R1, R2 and R3 are preferably straight or branched chain lower alkyl groups having from one to six carbon atoms, or a phenylene. R4 is preferably a straight or branched chain lower alkyl group having from one to ten carbon atoms, unsubstituted or substituted with halogen atoms or a phenylene or naphthalene, cyclohexylene, alkylenebiscyclohexylene, or alkylenebisphenylene.

"Arylene" refers to phenylene and naphthalene groups which may be substituted with halogen, alkoxy, and nitro groups. Exemplary arylenes include phenylene, tolylene, xylylene, naphthalene, oxy-diphenylene, methylene diphenylene and diphenylene sulfone.

"Alkylene" refers to divalent alkanes of from 2 to 20 carbons.

The polyurethanes of the present invention are prepared by the reaction of a polyol component and a diisocyanate component. Examples 1-5, below, illustrate the preparation of polyurethanes. In general, 10 to 100 mole percent of the polyol component of the polyurethanes comprises one or a mixture of prepolymers having two or more hydroxy end groups and a molecular weight of from 300 to 20,000, preferably from 500 to 6,000. A wide variety of polyols and diisocyanates may be used in preparing the polyurethanes.

Appropriate polyols include: (1) alkylene diols of from 2 to 10 carbon atoms, arylene diols such as hydroquinone, and polyether diols [HO--(CH2CH2O)n-OH]; (2) triols such as glycerol, 2-ethyl-2-hydroxymethyl-1,3-propanediol, 1,1,1-trimethylolpropane and 1,2,6-hexane-triol; (3) tetra-ols such as pentaerylithritol; (4) higher polyols such as sorbitol; and (5) poly(oxyalkylene) derivatives of the various polyhydric alcohols mentioned. Other desirable polyols include linear polyesters of molecular weights of about 2,000 with terminal hydroxy groups, of low acid numbers and water content, block copolymers of ethylene and propylene oxides with a diamine such as ethylenediamine, and caprolactam polymers having end hydroxy groups.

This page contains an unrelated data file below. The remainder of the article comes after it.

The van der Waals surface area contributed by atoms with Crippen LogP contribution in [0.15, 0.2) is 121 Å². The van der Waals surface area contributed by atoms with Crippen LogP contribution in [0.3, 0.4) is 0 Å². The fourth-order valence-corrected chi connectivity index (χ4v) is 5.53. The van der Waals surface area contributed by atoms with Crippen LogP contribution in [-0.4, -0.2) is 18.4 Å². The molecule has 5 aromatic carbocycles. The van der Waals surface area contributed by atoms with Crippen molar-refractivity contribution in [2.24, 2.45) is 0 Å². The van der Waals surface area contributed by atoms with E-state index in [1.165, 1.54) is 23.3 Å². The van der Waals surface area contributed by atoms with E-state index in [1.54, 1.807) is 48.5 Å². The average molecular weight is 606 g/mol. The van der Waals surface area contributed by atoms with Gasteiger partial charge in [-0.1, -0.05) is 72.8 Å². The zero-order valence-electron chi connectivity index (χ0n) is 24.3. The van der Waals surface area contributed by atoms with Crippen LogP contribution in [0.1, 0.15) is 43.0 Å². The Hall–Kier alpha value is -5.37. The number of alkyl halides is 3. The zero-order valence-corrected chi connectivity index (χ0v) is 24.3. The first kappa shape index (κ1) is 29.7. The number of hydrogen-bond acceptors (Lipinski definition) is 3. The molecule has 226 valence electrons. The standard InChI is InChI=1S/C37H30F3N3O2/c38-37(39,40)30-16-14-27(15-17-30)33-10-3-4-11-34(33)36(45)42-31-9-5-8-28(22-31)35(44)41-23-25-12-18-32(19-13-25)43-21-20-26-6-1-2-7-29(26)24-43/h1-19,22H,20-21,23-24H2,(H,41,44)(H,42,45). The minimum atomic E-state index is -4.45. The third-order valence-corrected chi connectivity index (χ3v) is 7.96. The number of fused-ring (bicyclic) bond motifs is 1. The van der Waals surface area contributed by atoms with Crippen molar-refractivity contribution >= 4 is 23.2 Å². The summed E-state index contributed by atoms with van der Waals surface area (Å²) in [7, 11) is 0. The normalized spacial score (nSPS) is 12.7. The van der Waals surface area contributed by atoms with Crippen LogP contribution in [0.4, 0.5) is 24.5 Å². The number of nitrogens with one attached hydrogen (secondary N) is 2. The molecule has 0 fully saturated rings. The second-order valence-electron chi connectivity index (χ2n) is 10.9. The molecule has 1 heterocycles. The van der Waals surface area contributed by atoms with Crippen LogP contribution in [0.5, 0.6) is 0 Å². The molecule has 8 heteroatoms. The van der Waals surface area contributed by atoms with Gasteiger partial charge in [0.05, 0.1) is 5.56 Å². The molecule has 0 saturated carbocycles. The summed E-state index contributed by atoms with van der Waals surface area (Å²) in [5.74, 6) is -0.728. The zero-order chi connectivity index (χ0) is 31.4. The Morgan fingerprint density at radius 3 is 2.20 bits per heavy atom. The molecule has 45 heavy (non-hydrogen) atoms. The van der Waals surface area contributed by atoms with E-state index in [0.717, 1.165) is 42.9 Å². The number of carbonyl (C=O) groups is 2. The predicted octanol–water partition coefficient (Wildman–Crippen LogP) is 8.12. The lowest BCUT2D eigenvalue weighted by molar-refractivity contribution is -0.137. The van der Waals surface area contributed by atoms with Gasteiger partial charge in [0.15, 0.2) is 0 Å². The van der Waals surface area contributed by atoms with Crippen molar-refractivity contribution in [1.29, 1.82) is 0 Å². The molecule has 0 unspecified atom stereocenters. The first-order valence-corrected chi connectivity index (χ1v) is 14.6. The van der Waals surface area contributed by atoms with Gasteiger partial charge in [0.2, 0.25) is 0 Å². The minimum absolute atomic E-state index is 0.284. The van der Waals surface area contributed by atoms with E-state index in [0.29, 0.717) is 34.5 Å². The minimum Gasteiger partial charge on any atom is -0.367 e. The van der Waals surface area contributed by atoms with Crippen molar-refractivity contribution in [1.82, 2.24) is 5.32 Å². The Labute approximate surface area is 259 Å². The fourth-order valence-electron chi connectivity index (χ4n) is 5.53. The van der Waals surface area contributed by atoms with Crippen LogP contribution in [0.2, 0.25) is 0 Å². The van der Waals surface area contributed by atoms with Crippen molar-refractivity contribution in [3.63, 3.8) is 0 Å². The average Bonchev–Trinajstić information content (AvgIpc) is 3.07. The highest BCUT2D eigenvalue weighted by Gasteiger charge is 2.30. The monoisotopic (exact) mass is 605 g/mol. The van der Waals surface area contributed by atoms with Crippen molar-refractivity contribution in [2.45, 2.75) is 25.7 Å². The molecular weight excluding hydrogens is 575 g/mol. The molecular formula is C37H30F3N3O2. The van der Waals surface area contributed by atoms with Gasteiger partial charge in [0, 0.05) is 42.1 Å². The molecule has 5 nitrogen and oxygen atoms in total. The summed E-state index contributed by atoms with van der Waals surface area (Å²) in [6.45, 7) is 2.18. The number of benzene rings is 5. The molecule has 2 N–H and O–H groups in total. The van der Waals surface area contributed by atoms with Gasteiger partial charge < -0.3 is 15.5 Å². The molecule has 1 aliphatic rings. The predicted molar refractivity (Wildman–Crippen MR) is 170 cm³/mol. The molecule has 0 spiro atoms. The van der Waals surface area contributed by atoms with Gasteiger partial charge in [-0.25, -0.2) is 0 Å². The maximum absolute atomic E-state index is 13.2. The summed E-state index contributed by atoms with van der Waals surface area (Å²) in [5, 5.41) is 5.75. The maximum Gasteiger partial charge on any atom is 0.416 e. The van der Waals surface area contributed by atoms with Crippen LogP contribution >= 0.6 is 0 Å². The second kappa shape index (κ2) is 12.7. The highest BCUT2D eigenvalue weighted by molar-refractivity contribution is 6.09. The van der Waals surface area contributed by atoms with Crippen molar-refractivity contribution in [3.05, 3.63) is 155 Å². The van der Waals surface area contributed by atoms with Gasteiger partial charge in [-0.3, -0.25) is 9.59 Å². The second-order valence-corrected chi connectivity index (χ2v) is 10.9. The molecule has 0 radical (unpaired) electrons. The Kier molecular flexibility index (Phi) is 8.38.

Suitable diisocyanates include the following commercially available materials: 2,4- and 2,6-toluene diisocyanate, diphenylmethane-4,4-diisocyanate, polymethylene polyphenyl isocyanates, bitolyene isocyanate, dianisidine diisocyanate, 1,5-naphthalene diisocyanate, 1,6-hexamethylene diisocyanate, bis-isocyanatohexyl methane diisocyanate, isophorone diisocyanate, 2,2,4-(2,4,4)trimethylhexamethylene diisocyanate and xylylene diisocyanate.

The ratio of (v+x+y) to z can vary from 0.4 to 1.2 because the polymer may be endcapped with either polyol or diisocyanate precursor. In addition, in the presence of water or any other small molecule chain extenders, e.g., ethylenediamine, diisocyanates can effectively react with themselves by first forming an amino group which is as reactive as the competing hydroxy groups on the diol monomers.

The polyesters defined by the claims are prepared by melt polycondensation, using the typical two-stage process illustrated by the following exemplary reaction sequence: ##STR4## Suitable starting diols include ethylene glycol, diethylene glycol, butenediol, butanediol, and neopentyl glycol. Suitable starting diacids include isophthalic acid, terephthalic acid, maleic acid, fumaric acid, sebacic acid, ##STR5## The diacids are used in the form of dimethyl esters.

The green bead composites of the invention are prepared in the following manner. The polyurethane or polyester to be incorporated as the binder is first dispersed in a polar solvent, preferably water. Stabilization of the dispersion may be achieved by the incorporation of anionic or cationic substituents into the polymer. These substituents stabilize the polymer dispersion by imparting a negative or positive charge to the polymer. The anionic or cationic substituents may be incorporated into the polymer by appending them to the R2, R3, R4, R5, or R6 or groups in the prepolymer components. From 5 to 20 mole percent of the R2, R3, R4, R5, or R6 groups may bear an anionic or cationic substituent.